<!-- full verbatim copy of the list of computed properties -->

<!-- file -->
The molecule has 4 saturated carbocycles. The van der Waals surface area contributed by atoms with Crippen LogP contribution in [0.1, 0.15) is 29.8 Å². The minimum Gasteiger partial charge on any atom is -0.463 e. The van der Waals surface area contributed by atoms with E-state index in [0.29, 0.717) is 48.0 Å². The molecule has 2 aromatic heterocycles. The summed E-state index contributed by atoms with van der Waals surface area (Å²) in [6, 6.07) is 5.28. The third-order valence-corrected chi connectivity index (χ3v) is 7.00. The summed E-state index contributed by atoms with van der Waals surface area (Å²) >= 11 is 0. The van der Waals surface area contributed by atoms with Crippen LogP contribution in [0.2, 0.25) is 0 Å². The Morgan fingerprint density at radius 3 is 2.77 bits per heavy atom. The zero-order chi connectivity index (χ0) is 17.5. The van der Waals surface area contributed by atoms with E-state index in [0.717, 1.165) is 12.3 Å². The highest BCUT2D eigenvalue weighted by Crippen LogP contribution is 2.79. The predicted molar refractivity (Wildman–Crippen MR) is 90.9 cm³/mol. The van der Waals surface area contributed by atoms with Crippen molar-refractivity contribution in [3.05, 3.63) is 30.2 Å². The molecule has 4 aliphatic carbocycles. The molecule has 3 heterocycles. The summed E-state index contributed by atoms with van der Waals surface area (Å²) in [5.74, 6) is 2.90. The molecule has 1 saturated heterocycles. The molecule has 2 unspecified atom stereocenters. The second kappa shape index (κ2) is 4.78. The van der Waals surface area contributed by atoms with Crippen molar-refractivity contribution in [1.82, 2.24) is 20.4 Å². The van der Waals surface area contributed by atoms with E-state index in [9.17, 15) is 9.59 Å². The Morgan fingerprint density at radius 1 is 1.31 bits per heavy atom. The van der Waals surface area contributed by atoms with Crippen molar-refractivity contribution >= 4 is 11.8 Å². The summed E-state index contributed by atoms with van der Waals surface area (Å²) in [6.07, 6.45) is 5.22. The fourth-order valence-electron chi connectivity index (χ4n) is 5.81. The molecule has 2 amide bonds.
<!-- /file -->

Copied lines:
The molecule has 4 saturated carbocycles. The van der Waals surface area contributed by atoms with Crippen LogP contribution in [0.1, 0.15) is 29.8 Å². The minimum Gasteiger partial charge on any atom is -0.463 e. The van der Waals surface area contributed by atoms with E-state index in [0.29, 0.717) is 48.0 Å². The molecule has 2 aromatic heterocycles. The summed E-state index contributed by atoms with van der Waals surface area (Å²) in [6, 6.07) is 5.28. The third-order valence-corrected chi connectivity index (χ3v) is 7.00. The summed E-state index contributed by atoms with van der Waals surface area (Å²) >= 11 is 0. The van der Waals surface area contributed by atoms with Crippen LogP contribution in [0.2, 0.25) is 0 Å². The Morgan fingerprint density at radius 3 is 2.77 bits per heavy atom. The zero-order chi connectivity index (χ0) is 17.5. The van der Waals surface area contributed by atoms with E-state index in [0.717, 1.165) is 12.3 Å². The highest BCUT2D eigenvalue weighted by Crippen LogP contribution is 2.79. The predicted molar refractivity (Wildman–Crippen MR) is 90.9 cm³/mol. The van der Waals surface area contributed by atoms with Crippen molar-refractivity contribution in [3.05, 3.63) is 30.2 Å². The molecule has 4 aliphatic carbocycles. The molecule has 3 heterocycles. The summed E-state index contributed by atoms with van der Waals surface area (Å²) in [5.74, 6) is 2.90. The molecule has 1 saturated heterocycles. The molecule has 2 unspecified atom stereocenters. The second kappa shape index (κ2) is 4.78. The van der Waals surface area contributed by atoms with Crippen molar-refractivity contribution in [1.82, 2.24) is 20.4 Å². The van der Waals surface area contributed by atoms with E-state index in [9.17, 15) is 9.59 Å². The Morgan fingerprint density at radius 1 is 1.31 bits per heavy atom. The van der Waals surface area contributed by atoms with Crippen molar-refractivity contribution >= 4 is 11.8 Å². The summed E-state index contributed by atoms with van der Waals surface area (Å²) in [6.07, 6.45) is 5.22. The fourth-order valence-electron chi connectivity index (χ4n) is 5.81. The molecule has 2 amide bonds.